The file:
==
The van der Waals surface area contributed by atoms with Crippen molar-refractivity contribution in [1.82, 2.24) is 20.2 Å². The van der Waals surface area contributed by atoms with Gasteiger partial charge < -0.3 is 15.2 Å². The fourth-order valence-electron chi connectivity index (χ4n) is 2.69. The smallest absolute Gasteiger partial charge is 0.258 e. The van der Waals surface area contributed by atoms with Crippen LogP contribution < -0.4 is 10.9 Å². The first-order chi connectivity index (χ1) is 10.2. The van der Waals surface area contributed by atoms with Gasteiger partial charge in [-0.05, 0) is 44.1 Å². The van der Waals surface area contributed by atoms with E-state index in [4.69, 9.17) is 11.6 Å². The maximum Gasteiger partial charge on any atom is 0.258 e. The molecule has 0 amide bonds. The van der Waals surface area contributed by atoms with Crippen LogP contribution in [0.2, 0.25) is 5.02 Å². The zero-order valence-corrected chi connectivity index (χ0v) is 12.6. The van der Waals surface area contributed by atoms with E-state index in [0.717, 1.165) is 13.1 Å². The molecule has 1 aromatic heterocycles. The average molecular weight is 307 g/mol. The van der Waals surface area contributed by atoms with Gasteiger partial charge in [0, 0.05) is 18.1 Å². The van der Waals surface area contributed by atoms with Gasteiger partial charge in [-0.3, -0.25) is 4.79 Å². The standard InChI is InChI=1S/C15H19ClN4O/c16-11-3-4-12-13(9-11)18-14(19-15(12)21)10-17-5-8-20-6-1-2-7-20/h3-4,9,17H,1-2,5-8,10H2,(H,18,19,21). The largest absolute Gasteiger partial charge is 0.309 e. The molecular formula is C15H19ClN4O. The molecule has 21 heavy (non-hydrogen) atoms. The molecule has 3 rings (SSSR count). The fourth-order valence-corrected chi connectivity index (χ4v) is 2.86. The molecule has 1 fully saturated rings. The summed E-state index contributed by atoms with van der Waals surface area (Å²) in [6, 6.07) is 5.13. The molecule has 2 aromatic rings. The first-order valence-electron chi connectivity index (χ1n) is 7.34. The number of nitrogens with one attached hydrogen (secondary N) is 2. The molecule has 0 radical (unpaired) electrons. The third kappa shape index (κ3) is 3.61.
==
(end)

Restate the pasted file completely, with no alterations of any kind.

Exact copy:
The van der Waals surface area contributed by atoms with Crippen molar-refractivity contribution in [1.82, 2.24) is 20.2 Å². The van der Waals surface area contributed by atoms with Gasteiger partial charge < -0.3 is 15.2 Å². The fourth-order valence-electron chi connectivity index (χ4n) is 2.69. The smallest absolute Gasteiger partial charge is 0.258 e. The van der Waals surface area contributed by atoms with Crippen LogP contribution < -0.4 is 10.9 Å². The first-order chi connectivity index (χ1) is 10.2. The van der Waals surface area contributed by atoms with Gasteiger partial charge in [-0.05, 0) is 44.1 Å². The van der Waals surface area contributed by atoms with E-state index in [4.69, 9.17) is 11.6 Å². The maximum Gasteiger partial charge on any atom is 0.258 e. The molecule has 0 amide bonds. The van der Waals surface area contributed by atoms with Crippen LogP contribution in [0.2, 0.25) is 5.02 Å². The zero-order valence-corrected chi connectivity index (χ0v) is 12.6. The van der Waals surface area contributed by atoms with E-state index in [0.717, 1.165) is 13.1 Å². The molecule has 1 aromatic heterocycles. The average molecular weight is 307 g/mol. The van der Waals surface area contributed by atoms with Gasteiger partial charge in [0, 0.05) is 18.1 Å². The van der Waals surface area contributed by atoms with Gasteiger partial charge in [-0.3, -0.25) is 4.79 Å². The standard InChI is InChI=1S/C15H19ClN4O/c16-11-3-4-12-13(9-11)18-14(19-15(12)21)10-17-5-8-20-6-1-2-7-20/h3-4,9,17H,1-2,5-8,10H2,(H,18,19,21). The largest absolute Gasteiger partial charge is 0.309 e. The molecular formula is C15H19ClN4O. The molecule has 21 heavy (non-hydrogen) atoms. The molecule has 3 rings (SSSR count). The fourth-order valence-corrected chi connectivity index (χ4v) is 2.86. The molecule has 1 fully saturated rings. The summed E-state index contributed by atoms with van der Waals surface area (Å²) in [6, 6.07) is 5.13. The molecule has 2 aromatic rings. The first-order valence-electron chi connectivity index (χ1n) is 7.34. The number of nitrogens with one attached hydrogen (secondary N) is 2. The molecule has 0 radical (unpaired) electrons. The third kappa shape index (κ3) is 3.61.